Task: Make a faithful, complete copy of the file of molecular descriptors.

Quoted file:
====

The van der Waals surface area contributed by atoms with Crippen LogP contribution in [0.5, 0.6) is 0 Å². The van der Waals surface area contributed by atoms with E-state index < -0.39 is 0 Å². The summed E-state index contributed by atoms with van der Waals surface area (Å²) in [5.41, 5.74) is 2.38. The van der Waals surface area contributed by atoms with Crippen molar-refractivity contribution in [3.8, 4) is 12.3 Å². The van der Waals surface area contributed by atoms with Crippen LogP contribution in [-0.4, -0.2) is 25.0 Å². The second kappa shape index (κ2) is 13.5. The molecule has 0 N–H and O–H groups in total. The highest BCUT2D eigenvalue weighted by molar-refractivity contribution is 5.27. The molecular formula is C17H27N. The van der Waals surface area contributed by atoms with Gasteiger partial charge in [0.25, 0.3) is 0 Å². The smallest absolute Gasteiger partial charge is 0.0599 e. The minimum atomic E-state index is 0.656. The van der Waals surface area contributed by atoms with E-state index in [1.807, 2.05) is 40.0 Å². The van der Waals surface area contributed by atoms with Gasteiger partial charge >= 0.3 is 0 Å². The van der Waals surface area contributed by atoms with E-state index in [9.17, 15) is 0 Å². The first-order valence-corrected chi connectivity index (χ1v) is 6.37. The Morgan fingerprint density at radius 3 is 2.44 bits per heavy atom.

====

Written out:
The van der Waals surface area contributed by atoms with Crippen LogP contribution in [0.5, 0.6) is 0 Å². The van der Waals surface area contributed by atoms with E-state index < -0.39 is 0 Å². The summed E-state index contributed by atoms with van der Waals surface area (Å²) in [5.41, 5.74) is 2.38. The van der Waals surface area contributed by atoms with Crippen molar-refractivity contribution in [3.8, 4) is 12.3 Å². The van der Waals surface area contributed by atoms with Crippen LogP contribution in [-0.4, -0.2) is 25.0 Å². The second kappa shape index (κ2) is 13.5. The molecule has 0 N–H and O–H groups in total. The highest BCUT2D eigenvalue weighted by molar-refractivity contribution is 5.27. The molecular formula is C17H27N. The van der Waals surface area contributed by atoms with Gasteiger partial charge in [0.25, 0.3) is 0 Å². The smallest absolute Gasteiger partial charge is 0.0599 e. The minimum atomic E-state index is 0.656. The van der Waals surface area contributed by atoms with E-state index in [1.807, 2.05) is 40.0 Å². The van der Waals surface area contributed by atoms with Gasteiger partial charge >= 0.3 is 0 Å². The van der Waals surface area contributed by atoms with E-state index in [9.17, 15) is 0 Å². The first-order valence-corrected chi connectivity index (χ1v) is 6.37. The Morgan fingerprint density at radius 3 is 2.44 bits per heavy atom.